It’s crucial to understand how to produce and interpret scores in a way that is fair to all examinees and to those who interpret and use the scores in making decisions, such as hiring people, promoting people, and awarding grades. Scores are imperfect by nature; they will never be perfect. Our goal is to produce quality scores given the limitations that we face.

How does CRT differ in the worlds of workplace testing, training, certification and academic assessment?
The process used to identify testing objectives differs for these different contexts.  However, there are more similarities than differencesin developing CRTs for workplace testing, training, certification and academic assessment.  The principles underlying the construction of quality assessments — such as validity, reliability, and standard setting — don’t differ.

When is CRT the most appropriate choice, as opposed to norm-referenced testing?
Anytime test scores are being compared to a standard, you want to use criterion-referenced testing. With norm referenced tests, you just want to compare one examinee’s scores with another. If you had police officers who have to pass fitness standards — maybe they have to run a mile in a certain amount of time – you would use CRT. But if the officers are running a benefit 5K race, that’s norm-referenced. You just want to find out who comes in first, second and third.

I understand you will be covering testing enigmas during the workshop. What do you have in mind?
Testing enigmas reflect best practices that seem to defy common sense until you look more closely. The biggest enigma occurs in standard setting. When most people think of setting standards for certifications, they like to think of a maximally proficient person. When I ask them to think of a minimally competent person, they think I’m pulling the rug out from under them! But in standard setting, you are trying to determine the difference between passing and failing, so you are looking to identify the minimally competent person: you want to define the line that distinguishes the minimally competent person from someone who is not competent.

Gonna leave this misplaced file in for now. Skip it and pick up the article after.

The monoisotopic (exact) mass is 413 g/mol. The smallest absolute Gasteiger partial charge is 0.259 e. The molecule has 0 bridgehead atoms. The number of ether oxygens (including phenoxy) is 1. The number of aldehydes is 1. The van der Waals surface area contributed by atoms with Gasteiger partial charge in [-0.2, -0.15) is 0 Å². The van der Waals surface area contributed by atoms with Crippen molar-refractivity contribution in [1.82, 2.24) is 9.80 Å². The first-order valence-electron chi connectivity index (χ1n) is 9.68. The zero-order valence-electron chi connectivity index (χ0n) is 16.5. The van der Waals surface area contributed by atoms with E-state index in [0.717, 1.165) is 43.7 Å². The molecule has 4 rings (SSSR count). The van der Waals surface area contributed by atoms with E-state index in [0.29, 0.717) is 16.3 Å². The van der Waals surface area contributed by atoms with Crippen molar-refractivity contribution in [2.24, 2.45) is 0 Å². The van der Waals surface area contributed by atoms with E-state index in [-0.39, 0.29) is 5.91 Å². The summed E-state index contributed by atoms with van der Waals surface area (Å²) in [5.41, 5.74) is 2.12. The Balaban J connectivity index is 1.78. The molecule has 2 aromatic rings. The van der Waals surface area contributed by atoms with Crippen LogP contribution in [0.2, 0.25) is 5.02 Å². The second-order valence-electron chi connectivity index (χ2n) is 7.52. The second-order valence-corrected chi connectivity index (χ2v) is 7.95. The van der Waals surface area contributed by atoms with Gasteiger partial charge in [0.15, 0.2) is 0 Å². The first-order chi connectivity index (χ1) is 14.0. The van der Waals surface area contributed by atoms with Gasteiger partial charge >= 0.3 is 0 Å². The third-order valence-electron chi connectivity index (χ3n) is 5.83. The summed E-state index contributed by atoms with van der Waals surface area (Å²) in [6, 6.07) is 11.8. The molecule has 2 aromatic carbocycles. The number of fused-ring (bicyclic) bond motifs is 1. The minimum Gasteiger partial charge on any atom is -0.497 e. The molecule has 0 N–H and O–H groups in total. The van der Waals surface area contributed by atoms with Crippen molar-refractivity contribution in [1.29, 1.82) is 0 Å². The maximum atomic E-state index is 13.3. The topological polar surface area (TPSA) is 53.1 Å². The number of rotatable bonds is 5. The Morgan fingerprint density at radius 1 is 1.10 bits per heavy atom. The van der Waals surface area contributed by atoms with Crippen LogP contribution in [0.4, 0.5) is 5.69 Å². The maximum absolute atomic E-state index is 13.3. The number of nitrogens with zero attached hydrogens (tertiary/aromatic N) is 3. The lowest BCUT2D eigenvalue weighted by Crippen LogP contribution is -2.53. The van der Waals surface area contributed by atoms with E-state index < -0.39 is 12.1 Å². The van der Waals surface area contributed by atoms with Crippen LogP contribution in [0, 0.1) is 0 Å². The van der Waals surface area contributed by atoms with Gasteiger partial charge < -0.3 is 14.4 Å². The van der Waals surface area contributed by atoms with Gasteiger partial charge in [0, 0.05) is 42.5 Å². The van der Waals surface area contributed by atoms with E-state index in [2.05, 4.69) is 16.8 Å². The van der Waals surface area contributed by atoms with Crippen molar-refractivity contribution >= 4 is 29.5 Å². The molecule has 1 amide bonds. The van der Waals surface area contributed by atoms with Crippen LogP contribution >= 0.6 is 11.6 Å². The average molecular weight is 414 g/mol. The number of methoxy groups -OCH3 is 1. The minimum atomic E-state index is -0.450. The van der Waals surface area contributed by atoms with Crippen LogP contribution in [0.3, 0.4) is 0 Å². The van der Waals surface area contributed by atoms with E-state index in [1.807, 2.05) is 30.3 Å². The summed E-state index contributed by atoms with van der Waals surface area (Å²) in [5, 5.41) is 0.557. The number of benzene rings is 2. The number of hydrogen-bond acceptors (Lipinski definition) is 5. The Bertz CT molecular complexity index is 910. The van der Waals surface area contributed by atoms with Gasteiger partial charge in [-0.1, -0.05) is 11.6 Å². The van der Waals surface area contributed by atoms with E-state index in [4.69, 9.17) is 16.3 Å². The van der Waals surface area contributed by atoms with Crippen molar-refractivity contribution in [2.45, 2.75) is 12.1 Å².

What do you hope people will take away from their morning with you?
I hope people will walk away with at least one new idea that they can apply to their testing program. I also hope that they walk away knowing that something they are already doing is a good idea – that the workshop validates something they are doing in their test development work. Sometimes we don’t know why we do certain thing, so it’s good to get some reassurance.

Click here to read a conversation with Rick Ault about Boot Camp. My next post will be a Q&A with item writing workshop instructor Mary Lorenz.

You will save $100 if you register for the conference by January 30th. You can add a workshop to your conference registration or choose your workshop later.

Putting Theory Into Practice — Item Writing Guide, Part 3

Doug Peterson HeadshotPosted By Doug Peterson

In part 1 of this series we looked at the importance of fairness, validity and reliability in assessment items. In part 2 we looked at the different parts of an item and discussed some basic requirements for writing a good stimulus and good distractors.

Now it’s time to put all of this into practice. I’d like to present some poorly written items, understand what’s wrong with them, and look at how they could be improved. I’ll be the first to admit that these examples tend to be a little over-the-top, but I’ve never been known for my subtlety (!), and a little exaggeration helps make the problems I’m pointing out a little more clear. Let’s start with a simple Yes/No question.

part 3 aEven if the stimulus of this item didn’t contain nonsense words, it would still be impossible to answer. Why? Because the stimulus basically asks two questions – should you beedle the diggle OR should you zix the frondle.

The stimulus is confusing because it is not clear and concise. Can you only take one of the two actions, and is the question asking which one? Or is it asking if you should take either of the two actions? An item like this is not fair to the test-taker because it doesn’t allow them to display their knowledge. We can fix this item by splitting it out into two questions.

  • Yes or No: When loading your snarkleblaster, should you beedle the diggle?
  • Yes or No: When loading your snarkleblaster, should you zix the frondle?